Images of İstanbul's periphery through the lens of NarPhotos

A photo taken in Başıbüyük, a neighborhood in İstanbul’s Maltepe district, is part of the exhibition “Milyonluk Manzara” by the collective NarPhotos, on display until July 30 at the Depo art center in İstanbul.

A new photography exhibition documenting urban social life over the last two years in the periphery districts of İstanbul is currently on view at Depo cultural center in the Tophane neighborhood.
Titled “Milyonluk Manzara” (Million Dollar View), the show presents the works of six photographers -- Serra Akcan, Eren Aytuğ, Mehmet Kaçmaz, Tolga Sezgin, Saner Şen and Kerem Uzel -- who are also members of the NarPhotos collective.
Prior to the opening reception last Friday, one of the photographers, Kaçmaz, who was also a victim of police brutality while photographing the Gezi protests in Taksim two weeks ago, gave a talk on the project with Ezgi Bakçay from Mimar Sinan University's sociology department.
During the talk, Kaçmaz explained that although the members of the collective have been living in İstanbul for the last 20 years, they realized that their photo archive did not have “real” photos of İstanbul -- other than the city's landmarks, such as the Blue Mosque, Golden Horn or the Bosporus.
“This project enabled us to go from the center of the city to other centers, in which the majority of the İstanbulites actually live. In centers such as Taksim or Eminönü only a very small minority actually lives, but millions of people pass by these places every day. Most of the people in İstanbul are flowing from its periphery to the center,” Kaçmaz said, adding that the whole project stemmed from a challenging question of “What constitutes a real image of İstanbul?” which goes beyond the stereotypical photos in hand.
“On the other hand, we were also aware that in the last 10 years, and specifically in the last three to four years, extraordinary things have been happening in İstanbul. The city is facing a tremendous transformation. We were questioning whether this fast transformation also might be affecting us in such a way that we cannot really see what is going on in the city,” Kaçmaz went on to explain.
“We all know that there are a lot of bus routes in İstanbul but they are only a piece of information for us most of the time. For instance, Eminönü-Ateştuğla or Kadıköy-Başıbüyük. We know Eminönü, but where is Ateştuğla? What kind of an architectural feeling does [that neighborhood] have? Who lives there? Who goes there and why? Or who doesn't go there and why?” he said, noting that these kinds of questions led them to come up with the series on display.
The group's plan was to spend a day in a suburb of the city, get lost there for a day and try to understand what it felt like to be there. “While the people in the center were being forced to move from their neighborhoods toward the outskirts of the city -- such as in the case of Sulukule -- we as the people still living in the city center don't see what kind of life goes on in the new centers further out. The people who were sent away from Sulukule found themselves in Taşoluk, or the ones sent from Ayazma found themselves in Bezirganbahçe. We all know what happened in Sulukule, how dozers came and destroyed the neighborhood, and how people were told to go away; however, we did not know what kind of a new lifestyle was being offered to them in the places they went to,” Kaçmaz said. “The series reflects the state of mind of these new neighborhoods rather than depicting them as they are.”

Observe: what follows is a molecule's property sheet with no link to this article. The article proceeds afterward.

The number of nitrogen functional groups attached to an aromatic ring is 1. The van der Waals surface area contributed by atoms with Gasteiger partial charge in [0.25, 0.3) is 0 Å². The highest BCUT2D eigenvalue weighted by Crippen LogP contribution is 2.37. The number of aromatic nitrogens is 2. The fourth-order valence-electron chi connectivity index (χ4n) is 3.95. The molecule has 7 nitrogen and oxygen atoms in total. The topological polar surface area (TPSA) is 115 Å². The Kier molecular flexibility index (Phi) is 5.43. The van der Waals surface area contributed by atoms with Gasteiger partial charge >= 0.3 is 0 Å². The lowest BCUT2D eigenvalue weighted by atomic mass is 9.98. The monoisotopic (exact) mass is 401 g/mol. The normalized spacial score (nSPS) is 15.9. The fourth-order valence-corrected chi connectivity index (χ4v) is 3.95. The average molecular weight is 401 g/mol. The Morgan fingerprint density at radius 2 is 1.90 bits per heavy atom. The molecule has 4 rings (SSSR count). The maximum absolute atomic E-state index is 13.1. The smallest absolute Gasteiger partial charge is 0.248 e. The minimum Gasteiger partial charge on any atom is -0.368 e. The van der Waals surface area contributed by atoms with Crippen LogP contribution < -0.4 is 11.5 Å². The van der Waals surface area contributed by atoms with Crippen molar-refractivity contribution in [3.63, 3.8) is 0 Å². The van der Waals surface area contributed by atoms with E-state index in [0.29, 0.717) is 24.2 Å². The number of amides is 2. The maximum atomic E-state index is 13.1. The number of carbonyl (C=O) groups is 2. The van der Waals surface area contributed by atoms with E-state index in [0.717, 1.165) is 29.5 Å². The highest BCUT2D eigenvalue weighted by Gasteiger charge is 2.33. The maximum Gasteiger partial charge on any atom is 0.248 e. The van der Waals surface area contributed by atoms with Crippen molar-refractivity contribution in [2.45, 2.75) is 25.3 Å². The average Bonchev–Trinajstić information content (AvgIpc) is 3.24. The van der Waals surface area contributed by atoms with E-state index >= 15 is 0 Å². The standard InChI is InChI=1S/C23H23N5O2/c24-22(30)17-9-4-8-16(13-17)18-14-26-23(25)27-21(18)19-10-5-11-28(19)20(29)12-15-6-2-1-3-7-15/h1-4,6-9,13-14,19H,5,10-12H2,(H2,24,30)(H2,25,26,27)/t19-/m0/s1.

A book titled “Milyonluk Manzara: Kentsel Dönüşümün Resimleri” (Million Dollar View: Urban Transformation Pictures) also accompanies the exhibition. Published in Turkish, the book features the photographs in the show and texts by prominent names such as Cihan Aktaş, Hakan Bıçakçı, Tanıl Bora, Gaye Boralıoğlu, Haydar Ergülen, Alev Erkilet, Pınar Öğünç, Jean-François Pérouse, Özcan Yurdalan and Turgut Yüksel.
NarPhotos is a collective founded in 2003 that aims to understand the social sphere through documentary photography. The members hold exhibitions and release books about their documentary projects and also work for international magazines, newspapers and agencies.
“For us, rather than the outcome, the process, the story of producing the outcome altogether is much more important. This is why we believe in collectivity,” says Kaçmaz about NarPhotos. The collective currently has 16 members, most of whom live in İstanbul and some of them are located in Diyarbakır.
The exhibition “Milyonluk Manzara” will run until July 30 at Depo in İstanbul's Tophane neighborhood. For more information, visit

A beekeeper looks at a new satellite city in the Maltepe district on İstanbul’s Asian side. 

A view of the Marmara Sea from the Menekşe Beach in İstanbul’s Küçükçekmece district. 

A photo taken in 2012 during the Eid al-Adha holiday in Sultanbeyli, one of İstanbul’s suburbs.

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